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In the Weirdest Places

Sometimes I run across what I consider to be ‘writing lessons’ in the weirdest places.

Today, I was listening to podcasts whilst working. In one (Scopes Monkey Choir), the hosts mentioned a music instrument I had never heard of: the Northumbrian Smallpipes.

On YouTube, I discovered that it’s kind of a northern-England version of a bagpipe or uilleann pipes, driven by a bellows that requires the player to pump with his or her arm while playing. It sounds . . . a bit like the bagpipes or uilleann pipes. But with a greater range. And less drone-y.

So anyway, as I’m wandering from video to video to get an idea how these things sound, I ran across this video. As she described her friend for whom the song is written, I thought to myself, “I want to use this amazing description for a character in a story.”

And then at 3:15 in, she says, “It’s not the tune I intended to write . . . but tunes sometimes have a habit of having their own mind about where they want to go and what they want to be.”

Sound familiar? Anyone? :)

Here’s the video. (I apologize for the gigantic size. I don’t know why it’s doing that. My YouTube-embedding fu is weak.)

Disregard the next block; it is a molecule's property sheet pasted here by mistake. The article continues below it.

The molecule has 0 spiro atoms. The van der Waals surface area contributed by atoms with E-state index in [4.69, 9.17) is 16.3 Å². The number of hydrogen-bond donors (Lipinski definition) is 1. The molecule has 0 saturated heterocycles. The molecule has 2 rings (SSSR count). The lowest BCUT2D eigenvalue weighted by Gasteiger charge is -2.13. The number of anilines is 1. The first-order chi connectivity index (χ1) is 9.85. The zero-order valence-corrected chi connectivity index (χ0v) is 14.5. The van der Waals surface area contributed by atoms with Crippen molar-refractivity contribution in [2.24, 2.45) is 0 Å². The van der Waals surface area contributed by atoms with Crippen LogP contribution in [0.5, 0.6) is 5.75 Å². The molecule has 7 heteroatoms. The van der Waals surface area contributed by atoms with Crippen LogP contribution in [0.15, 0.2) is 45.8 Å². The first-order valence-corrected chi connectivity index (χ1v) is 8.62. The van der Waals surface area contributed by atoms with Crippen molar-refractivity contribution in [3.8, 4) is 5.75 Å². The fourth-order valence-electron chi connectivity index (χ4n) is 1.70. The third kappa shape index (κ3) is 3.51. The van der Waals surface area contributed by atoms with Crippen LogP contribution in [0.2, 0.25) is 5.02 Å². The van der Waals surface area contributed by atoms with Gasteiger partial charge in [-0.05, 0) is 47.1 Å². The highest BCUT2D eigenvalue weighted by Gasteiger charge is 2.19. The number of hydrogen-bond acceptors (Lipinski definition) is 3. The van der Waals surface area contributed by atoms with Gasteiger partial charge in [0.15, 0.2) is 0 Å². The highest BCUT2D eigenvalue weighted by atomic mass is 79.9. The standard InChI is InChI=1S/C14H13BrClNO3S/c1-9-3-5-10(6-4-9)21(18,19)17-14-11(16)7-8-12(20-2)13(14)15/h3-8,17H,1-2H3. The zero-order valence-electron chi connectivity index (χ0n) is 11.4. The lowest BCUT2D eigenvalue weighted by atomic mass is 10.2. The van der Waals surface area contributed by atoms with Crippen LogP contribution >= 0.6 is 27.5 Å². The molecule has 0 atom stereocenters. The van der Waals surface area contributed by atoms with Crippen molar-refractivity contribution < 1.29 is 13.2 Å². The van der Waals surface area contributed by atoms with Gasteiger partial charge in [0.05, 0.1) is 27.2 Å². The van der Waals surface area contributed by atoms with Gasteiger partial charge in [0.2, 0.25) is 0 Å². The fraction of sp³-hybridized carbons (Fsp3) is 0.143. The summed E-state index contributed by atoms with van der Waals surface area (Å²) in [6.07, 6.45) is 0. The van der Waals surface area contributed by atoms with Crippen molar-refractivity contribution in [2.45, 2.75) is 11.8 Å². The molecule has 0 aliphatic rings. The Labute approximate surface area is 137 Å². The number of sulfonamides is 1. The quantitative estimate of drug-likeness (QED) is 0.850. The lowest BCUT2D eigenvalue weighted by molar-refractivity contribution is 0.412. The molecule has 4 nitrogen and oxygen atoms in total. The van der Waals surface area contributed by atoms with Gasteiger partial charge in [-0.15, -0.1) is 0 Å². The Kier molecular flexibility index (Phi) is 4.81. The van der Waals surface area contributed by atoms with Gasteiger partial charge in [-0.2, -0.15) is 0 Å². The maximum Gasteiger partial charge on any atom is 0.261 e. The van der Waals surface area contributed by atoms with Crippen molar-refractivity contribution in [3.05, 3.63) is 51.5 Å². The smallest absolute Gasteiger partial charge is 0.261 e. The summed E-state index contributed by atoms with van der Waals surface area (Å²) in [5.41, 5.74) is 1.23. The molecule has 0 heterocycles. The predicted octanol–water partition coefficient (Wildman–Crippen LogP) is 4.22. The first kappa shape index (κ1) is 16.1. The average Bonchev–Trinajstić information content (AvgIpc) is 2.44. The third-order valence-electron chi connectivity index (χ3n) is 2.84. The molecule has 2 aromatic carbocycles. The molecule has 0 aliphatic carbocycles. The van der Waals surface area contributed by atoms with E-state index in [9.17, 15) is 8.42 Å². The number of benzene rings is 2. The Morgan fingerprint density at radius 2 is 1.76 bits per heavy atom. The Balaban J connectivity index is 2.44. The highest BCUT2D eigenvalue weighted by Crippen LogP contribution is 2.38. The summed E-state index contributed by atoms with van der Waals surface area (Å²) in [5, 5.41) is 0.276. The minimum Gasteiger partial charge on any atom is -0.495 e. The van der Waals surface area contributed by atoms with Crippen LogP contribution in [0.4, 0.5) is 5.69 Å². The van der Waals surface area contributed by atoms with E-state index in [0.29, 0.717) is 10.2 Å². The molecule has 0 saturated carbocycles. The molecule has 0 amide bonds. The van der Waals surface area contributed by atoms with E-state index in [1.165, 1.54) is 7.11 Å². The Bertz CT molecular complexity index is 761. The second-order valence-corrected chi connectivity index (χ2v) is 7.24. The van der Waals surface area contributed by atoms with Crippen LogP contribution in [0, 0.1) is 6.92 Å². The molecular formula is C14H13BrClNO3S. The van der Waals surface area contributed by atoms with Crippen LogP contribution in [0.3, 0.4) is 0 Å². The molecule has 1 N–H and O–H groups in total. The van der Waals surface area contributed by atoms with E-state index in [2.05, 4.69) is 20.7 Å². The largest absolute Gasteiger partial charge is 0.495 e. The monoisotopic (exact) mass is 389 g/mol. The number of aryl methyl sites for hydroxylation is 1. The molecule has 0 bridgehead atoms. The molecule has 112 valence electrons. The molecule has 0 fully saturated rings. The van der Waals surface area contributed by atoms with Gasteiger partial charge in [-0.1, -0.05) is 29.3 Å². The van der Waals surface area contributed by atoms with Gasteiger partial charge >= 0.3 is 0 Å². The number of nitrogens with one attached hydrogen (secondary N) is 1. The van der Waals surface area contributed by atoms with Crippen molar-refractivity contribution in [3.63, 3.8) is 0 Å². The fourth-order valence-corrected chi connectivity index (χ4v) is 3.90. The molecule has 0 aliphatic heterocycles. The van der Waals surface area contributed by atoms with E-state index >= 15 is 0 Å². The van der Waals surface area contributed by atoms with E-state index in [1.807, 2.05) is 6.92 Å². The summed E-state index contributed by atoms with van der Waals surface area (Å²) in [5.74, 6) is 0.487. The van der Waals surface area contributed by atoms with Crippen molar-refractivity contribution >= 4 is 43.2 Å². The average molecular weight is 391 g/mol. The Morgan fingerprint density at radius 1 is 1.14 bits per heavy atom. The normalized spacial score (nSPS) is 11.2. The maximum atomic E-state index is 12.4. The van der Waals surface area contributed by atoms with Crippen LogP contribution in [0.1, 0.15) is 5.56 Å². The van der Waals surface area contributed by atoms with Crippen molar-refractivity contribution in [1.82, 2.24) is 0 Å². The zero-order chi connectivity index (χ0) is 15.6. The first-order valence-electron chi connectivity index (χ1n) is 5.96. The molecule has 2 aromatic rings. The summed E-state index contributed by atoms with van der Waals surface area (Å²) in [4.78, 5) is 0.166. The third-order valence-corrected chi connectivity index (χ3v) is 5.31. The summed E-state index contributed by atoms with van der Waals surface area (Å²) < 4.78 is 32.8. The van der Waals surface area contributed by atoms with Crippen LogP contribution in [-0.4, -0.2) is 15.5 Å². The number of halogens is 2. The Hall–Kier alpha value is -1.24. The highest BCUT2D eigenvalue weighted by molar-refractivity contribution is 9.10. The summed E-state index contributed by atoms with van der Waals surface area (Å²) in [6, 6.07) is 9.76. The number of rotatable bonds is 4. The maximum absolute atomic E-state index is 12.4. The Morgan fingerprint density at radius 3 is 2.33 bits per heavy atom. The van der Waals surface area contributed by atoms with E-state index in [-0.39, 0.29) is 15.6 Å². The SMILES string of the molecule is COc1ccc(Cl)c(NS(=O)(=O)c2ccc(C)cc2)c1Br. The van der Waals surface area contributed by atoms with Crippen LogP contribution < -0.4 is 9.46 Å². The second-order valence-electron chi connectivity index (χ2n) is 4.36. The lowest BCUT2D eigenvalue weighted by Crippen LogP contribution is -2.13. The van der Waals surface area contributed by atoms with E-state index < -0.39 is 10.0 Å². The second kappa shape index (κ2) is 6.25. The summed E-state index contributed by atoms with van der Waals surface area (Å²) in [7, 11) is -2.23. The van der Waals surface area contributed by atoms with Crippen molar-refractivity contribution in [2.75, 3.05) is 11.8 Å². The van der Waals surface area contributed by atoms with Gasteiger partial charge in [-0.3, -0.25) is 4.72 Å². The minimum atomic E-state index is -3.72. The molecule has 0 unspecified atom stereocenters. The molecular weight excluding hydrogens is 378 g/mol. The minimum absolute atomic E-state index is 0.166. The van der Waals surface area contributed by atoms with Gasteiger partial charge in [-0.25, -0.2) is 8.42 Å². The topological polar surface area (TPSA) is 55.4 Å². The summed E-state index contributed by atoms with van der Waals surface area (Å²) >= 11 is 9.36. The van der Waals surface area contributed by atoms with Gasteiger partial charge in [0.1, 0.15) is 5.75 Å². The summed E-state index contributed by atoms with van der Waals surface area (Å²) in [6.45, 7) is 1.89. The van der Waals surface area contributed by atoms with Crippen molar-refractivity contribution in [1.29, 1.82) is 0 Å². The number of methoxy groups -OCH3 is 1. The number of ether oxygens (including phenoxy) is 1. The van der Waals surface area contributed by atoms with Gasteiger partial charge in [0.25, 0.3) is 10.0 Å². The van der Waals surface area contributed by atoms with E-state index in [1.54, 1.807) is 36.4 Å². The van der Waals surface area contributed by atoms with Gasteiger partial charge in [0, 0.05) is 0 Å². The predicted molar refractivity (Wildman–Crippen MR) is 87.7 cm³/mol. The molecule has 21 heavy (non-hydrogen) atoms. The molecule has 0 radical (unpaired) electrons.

[youtube_embed width=480 height=360]Zig7QP0LkmU[/youtube_embed]

(For those of you on LiveJournal, just click here. Sorry.)

Originally published at WriteWright. You can comment here or there.

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( 4 hisses — Hiss at me! )
Oct. 26th, 2012 12:50 am (UTC)
i am not into music instruments or music outside of listening but I always enjoy hearing new instruments and some of the culture it brings into modern days.</p>

Thanks for sharing!

Oct. 26th, 2012 12:55 am (UTC)
One of the many things I love about YouTube is that if you hear about X, there's probably a video of it on YouTube. :) It's better than Google, sometimes.
Oct. 26th, 2012 02:09 am (UTC)
Oh, how I love the uilleann pipes. I found myself mourning Bruce's loss.
Oct. 28th, 2012 03:54 am (UTC)
I don't remember when I first heard smallpipes, but I know it was at least 20 years ago.

Wait until you stumble upon the various Greek, Albanian and Bulgarian bagpipe variations.
( 4 hisses — Hiss at me! )

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